In the aftermath of the Second World War, the greatest concern facing the United States and its European allies was restraining the Soviet Union and preventing the spread of communism. Cooperation on military security was important, and the United States and Europe rose to the challenge by creating NATO, a new type of multilateral defense agreement.
But after the fall of the Berlin Wall, it was economic rather than military security that was at risk, and because of this politicians in the West wanted the organization (the institutional connection between the United States and Europe) to survive. When the NATO bombing of Serbia was launched in 1999, the organization had shown all critics that it needed to survive (officially, to stop a genocide and defend human rights), at a time when ordinary citizens in the West were convinced that NATO had played out its role, because there was no communist threat any longer.
But the economy was the only reason why NATO needed to survive and continue operating; and the desire of politicians in Sweden and other countries to join NATO could be viewed in the light of the economic aspect (but instead they make up lies about the threat from Russia, to fool the people). The economy was, after all, something that the founders of NATO wanted to play an important role in the organization. For this reason, Article 2 of the North Atlantic Treaty lays down that the Parties “will seek to eliminate conflict in their international economic policies and will encourage economic collaboration between any or all of them.”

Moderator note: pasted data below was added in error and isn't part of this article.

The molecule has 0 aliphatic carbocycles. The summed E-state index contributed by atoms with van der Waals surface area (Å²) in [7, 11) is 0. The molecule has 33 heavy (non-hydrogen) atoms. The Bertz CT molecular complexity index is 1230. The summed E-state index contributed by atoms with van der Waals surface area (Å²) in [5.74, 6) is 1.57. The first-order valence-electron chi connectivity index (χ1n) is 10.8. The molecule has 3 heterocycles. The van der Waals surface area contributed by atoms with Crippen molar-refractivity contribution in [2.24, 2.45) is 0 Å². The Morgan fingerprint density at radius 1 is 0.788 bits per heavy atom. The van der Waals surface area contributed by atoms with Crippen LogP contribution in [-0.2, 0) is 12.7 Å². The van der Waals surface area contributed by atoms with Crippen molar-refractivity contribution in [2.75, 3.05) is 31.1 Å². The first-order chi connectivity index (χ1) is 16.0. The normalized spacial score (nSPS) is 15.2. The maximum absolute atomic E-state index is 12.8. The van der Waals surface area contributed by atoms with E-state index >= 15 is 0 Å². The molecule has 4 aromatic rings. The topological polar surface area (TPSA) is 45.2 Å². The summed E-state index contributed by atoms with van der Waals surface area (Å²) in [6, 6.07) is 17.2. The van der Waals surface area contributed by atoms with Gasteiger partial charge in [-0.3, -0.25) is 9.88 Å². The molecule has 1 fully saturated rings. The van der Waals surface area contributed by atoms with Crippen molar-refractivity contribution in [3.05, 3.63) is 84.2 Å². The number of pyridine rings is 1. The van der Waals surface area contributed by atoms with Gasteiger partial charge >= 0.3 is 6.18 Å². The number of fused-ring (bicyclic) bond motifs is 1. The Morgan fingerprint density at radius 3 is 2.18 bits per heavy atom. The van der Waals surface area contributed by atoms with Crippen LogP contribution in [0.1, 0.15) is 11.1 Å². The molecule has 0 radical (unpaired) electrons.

From the start, NATO has been alive to the value of economic consultation which has developed steadily since 1949 and is now an integral part of the organization’s activities. Because political cooperation and economic conflict are not reconcilable, the member countries also play a major role in various global organizations to prevent the adoption of economic policies which run counter to the spirit and the interests of NATO. Consultations might take place within NATO whenever questions arise which are of particular political or strategic importance for the organization, especially those which “affect the economic health of the Atlantic Community as a whole.”
This could explain much of why Donald Trump resented NATO so much, since he wanted to put “America first” and withdrew from many international agreements as a consequence. Unlike Trump, however, Joe Biden played a key role in the campaign to keep NATO alive and the bombing of Serbia. Really, what took place in the late 1990s (and still does today) can be summarized in these words: “Money makes the world go round.”
Video made by Spasoje Dragićević, a Swedish philanthropist and political activist of Serbian origin who also runs the YouTube channel Swedish Military Supporter: https://www.youtube.com/channel/UC0RsKcV4e3oEHxu6X
Spasoje also has very good videos of Joe Biden, how he hates Serbia and Serbians with a passion. Take a look at this playlist: https://www.youtube.com/user/YugoCast/search?query=biden
Kristian Kahrs describes himself as a former NATO aggressor and warmonger in Kosovo, turned into a warrior for peace, democracy, and freedom of speech. Kristian is a Norwegian living in Belgrade, Serbia, and there is more about him on his website ohrabrenje.com, the Serbian word for encouragement, where you can sign up for his newsletter. Also, follow Kristian on Gab, Telegram, and VK.
The statements, views and opinions expressed in this column are solely those of the author and do not necessarily represent those of The Duran.